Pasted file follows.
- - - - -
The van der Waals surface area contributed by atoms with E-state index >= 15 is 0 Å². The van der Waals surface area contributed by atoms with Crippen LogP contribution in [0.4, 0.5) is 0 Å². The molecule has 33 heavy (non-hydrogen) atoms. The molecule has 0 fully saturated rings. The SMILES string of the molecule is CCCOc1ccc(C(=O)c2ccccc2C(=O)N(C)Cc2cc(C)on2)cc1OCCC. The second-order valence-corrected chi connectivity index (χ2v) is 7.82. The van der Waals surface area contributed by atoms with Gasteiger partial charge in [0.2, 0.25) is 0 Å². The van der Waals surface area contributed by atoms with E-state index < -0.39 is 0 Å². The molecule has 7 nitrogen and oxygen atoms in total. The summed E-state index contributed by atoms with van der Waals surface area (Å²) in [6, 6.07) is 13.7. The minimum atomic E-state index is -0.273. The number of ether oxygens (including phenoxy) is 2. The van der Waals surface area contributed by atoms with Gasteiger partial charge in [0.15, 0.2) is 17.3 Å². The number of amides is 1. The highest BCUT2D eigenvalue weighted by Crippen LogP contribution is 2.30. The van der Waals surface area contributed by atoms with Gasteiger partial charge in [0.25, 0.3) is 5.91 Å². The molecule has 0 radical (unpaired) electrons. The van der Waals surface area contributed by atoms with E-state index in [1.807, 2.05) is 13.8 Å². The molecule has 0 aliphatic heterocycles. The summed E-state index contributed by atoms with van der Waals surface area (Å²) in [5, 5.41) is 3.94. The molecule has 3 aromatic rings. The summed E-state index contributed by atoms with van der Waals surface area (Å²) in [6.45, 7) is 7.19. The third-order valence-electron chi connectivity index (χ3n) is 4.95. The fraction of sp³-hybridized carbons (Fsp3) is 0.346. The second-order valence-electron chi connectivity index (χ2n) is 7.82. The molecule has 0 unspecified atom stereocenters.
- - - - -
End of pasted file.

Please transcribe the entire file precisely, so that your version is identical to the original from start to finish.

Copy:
The van der Waals surface area contributed by atoms with E-state index >= 15 is 0 Å². The van der Waals surface area contributed by atoms with Crippen LogP contribution in [0.4, 0.5) is 0 Å². The molecule has 33 heavy (non-hydrogen) atoms. The molecule has 0 fully saturated rings. The SMILES string of the molecule is CCCOc1ccc(C(=O)c2ccccc2C(=O)N(C)Cc2cc(C)on2)cc1OCCC. The second-order valence-corrected chi connectivity index (χ2v) is 7.82. The van der Waals surface area contributed by atoms with Gasteiger partial charge in [0.2, 0.25) is 0 Å². The van der Waals surface area contributed by atoms with E-state index < -0.39 is 0 Å². The molecule has 7 nitrogen and oxygen atoms in total. The summed E-state index contributed by atoms with van der Waals surface area (Å²) in [6, 6.07) is 13.7. The minimum atomic E-state index is -0.273. The number of ether oxygens (including phenoxy) is 2. The van der Waals surface area contributed by atoms with Gasteiger partial charge in [0.15, 0.2) is 17.3 Å². The number of amides is 1. The highest BCUT2D eigenvalue weighted by Crippen LogP contribution is 2.30. The van der Waals surface area contributed by atoms with Gasteiger partial charge in [0.25, 0.3) is 5.91 Å². The molecule has 0 radical (unpaired) electrons. The van der Waals surface area contributed by atoms with E-state index in [1.807, 2.05) is 13.8 Å². The molecule has 0 aliphatic heterocycles. The summed E-state index contributed by atoms with van der Waals surface area (Å²) in [5, 5.41) is 3.94. The molecule has 3 aromatic rings. The summed E-state index contributed by atoms with van der Waals surface area (Å²) in [6.45, 7) is 7.19. The third-order valence-electron chi connectivity index (χ3n) is 4.95. The fraction of sp³-hybridized carbons (Fsp3) is 0.346. The second-order valence-electron chi connectivity index (χ2n) is 7.82. The molecule has 0 unspecified atom stereocenters.